Student Loans, University Expenses, and Personal Responsibility
The Wall Street Journal (WSJ) recently published an article entitled “Student-Loan Debtors Get Help From Judges” which reported that judges are now using “tools at their disposal” to reduce or cancel student loan debt after years of holding debtors responsible for the money they borrowed and promised to pay back.
One of these tools is asking lawyers who represent borrowers to provide their services for free. Yes, free. Students (legal adults) can borrow money to attend college, promise to pay it back, default on the loans, and the judiciary thinks its ok to ask a third-party (lawyers) to work for free. Is there anything more absurd?
The article points out that the judiciary used to rely on a three prong test in deciding whether to cancel student debt:
- Was the borrower struggling?
- Will the borrower continue to struggle?
- And, did the borrower make a good faith effort to repay the loans?
Absent a yes answer to all three questions and the borrower was told to repay the loans. Now, the judiciary appears to be putting these questions aside and rethinking the meaning of “undue hardship” which is not clearly defined in the laws established by Congress.
Instead of transferring the hardship on to a third-party (the lawyers representing the borrowers) – which is not really addressing the problem – let’s step back for a moment and look at the two big issues surrounding student debt: Personal Responsibility and College/University Expenses.
When a legal adult takes out loans, he/she signs a promissory note, which outlines the terms of the loan. One party lends the money; the other promises to pay it back based on mutually agreed terms. That part is pretty simple. The process works with home and automobile purchases and even credit cards.
In education, the student made the decision to borrow the money to pay for an education of their choosing in the major of their choice. Often times, students take on a lot of personal debt feeling the investment (and risk) is worth the end result and often times it is, especially for business, law, medical, and certain undergraduate programs. But, there are other times, when students take on a lot of education debt and major in a field where the job prospects are dismal, at best…and, this is where part of the problem begins. Not all fields of study are equal in terms of employment and career opportunity.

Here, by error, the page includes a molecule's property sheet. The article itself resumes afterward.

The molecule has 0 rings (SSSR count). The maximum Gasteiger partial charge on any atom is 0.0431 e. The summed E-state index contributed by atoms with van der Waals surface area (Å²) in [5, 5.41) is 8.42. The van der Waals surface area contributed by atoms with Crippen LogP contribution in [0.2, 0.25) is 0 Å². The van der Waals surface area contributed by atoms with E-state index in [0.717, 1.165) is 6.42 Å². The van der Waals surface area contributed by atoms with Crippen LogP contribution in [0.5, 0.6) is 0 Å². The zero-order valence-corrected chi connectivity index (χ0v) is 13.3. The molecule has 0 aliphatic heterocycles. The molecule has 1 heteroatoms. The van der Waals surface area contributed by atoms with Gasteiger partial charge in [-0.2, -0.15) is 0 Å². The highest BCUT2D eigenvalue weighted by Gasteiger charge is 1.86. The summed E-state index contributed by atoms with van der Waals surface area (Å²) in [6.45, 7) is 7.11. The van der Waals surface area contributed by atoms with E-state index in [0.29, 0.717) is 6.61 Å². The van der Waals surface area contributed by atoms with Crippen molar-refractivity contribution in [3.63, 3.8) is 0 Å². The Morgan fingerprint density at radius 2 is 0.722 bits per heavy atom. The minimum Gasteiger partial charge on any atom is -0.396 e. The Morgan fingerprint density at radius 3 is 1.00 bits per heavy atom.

In 2017, Kiplinger published an article called “10 Worst College Majors For a Lucrative Career” calling out the following majors as less than desirable choices:
- Religious Studies
- Exercise Science
- Art History
- Paralegal Studies
- Graphic Design
- Radio and Television
And, the College Handbook also published (2017) the “Top Ten Worthless College Majors of 2017” which included:
- Art History
- Liberal Arts
- Religious Studies
The point is this: people shouldn’t borrow money and major in a field where they can’t get a job to pay back loans. Of course there are no guarantees and a lot of factors contribute to lucrative careers outside of majors (i.e.motivation, interpersonal skills, intellect, etc) but generally speaking, people need to really think about job prospects when choosing a major.
There are those who will argue that a liberal arts education provides a great foundation for people to learn to think and it does if you have the liberty (and financial resources) to take that gamble. But, to borrow $100,000, $200,000, or even $300,000 for a 4-year college degree in the fields above seems like a crap shot, at best. The bottom line: If a person is going to take on student debt, study a field that leads to strong career opportunities.